HomeInsightsHigh Court finds messages attached to YouTube video were grossly offensive and of a menacing character

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On 1 September 2016, the Magistrates’ Court acquitted the Respondent, Kingsley Smith, of four offences alleged to have been committed in June 2015, each of sending by means of a public electronic communications network a message or other matter that was grossly offensive or of a menacing character, contrary to s 127 (1)(a) of the Communications Act 2003. In each instance the alleged offence was concerned with the posting by Mr Smith on the internet of a message attached to a YouTube video.

The Respondent was of interest to the Eastern Counties Terrorism Unit due to his attendance at extremist Islamic fundraising events. The charges all related to extremist messages attached to YouTube videos. For example, one of the charges involved a video entitled “The Islamic State”, which showed the nature of life in the Islamic State, including images of execution by crucifixion and beheading. To that the Respondent had attached the message “Allahu Akbar, kill the Kuffir”.

On an appeal by way of Case Stated, the High Court had to decide whether the District Judge had been right to find that the threats contained within Mr Smith’s posts were not menacing or grossly offensive.

Bearing in mind that, in deciding whether a particular message was grossly offensive the court needed to be very careful not to criminalise speech which, however contemptible, was no more than offensive, Mr Justice Sweeney found that, in terms of the actus reus, the District Judge had failed to ask himself the correct question. He should have asked whether, as a question of fact, taking account of the context and all relevant circumstances and applying the standards of a reasonable person in an open and just multi-racial and multi-faith society, it had been proved that a particular message was grossly offensive to those to whom it related or was of a menacing character. In other words, the judge should have asked himself whether the message in question would have created a sense of apprehension or fear in a person of reasonable fortitude who received or read it. It was clear, Sweeney J said, that it would.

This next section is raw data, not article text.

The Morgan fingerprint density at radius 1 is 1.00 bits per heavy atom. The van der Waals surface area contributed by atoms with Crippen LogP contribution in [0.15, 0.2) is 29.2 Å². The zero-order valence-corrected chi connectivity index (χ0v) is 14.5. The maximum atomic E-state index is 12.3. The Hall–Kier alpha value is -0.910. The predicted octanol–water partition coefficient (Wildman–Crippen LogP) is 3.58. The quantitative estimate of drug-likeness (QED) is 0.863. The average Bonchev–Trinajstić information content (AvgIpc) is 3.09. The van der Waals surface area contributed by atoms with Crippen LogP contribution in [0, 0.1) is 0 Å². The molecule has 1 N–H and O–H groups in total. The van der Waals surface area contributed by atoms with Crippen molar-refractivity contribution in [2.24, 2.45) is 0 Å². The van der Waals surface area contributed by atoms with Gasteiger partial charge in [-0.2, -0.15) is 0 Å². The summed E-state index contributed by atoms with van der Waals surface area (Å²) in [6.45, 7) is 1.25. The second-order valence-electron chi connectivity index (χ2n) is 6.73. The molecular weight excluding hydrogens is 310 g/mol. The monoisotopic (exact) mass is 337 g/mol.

Further, Sweeney J found that the District Judge had erred by inappropriately taking into account, and/or attaching too much weight to, matters that were of relevance on the particular facts of Chambers v DPP [2013] 1WLR 1833, but not on the facts of this case. Chambers had concerned a “tweet” about blowing up an airport that had been made in jest. This case was very different, Sweeney J said. The messages were clearly not a joke. There was no unbroken pattern of evidence. There was, unsurprisingly, no evidence from anyone who had seen the messages. It was perfectly reasonable for the police to prioritise other cases, and there was evidence that taking down things that were posted online was very difficult.

Accordingly, the District Judge had erred and the appeal was allowed. The acquittal was quashed and the case remitted to the Magistrates’ Court for a full retrial before another District Judge or Justices. (Director of Public Prosecutions v Kingsley Anthony Smith [2017] EWHC 359 (Admin) (24 February 2017) — to read the judgment in full, click here).

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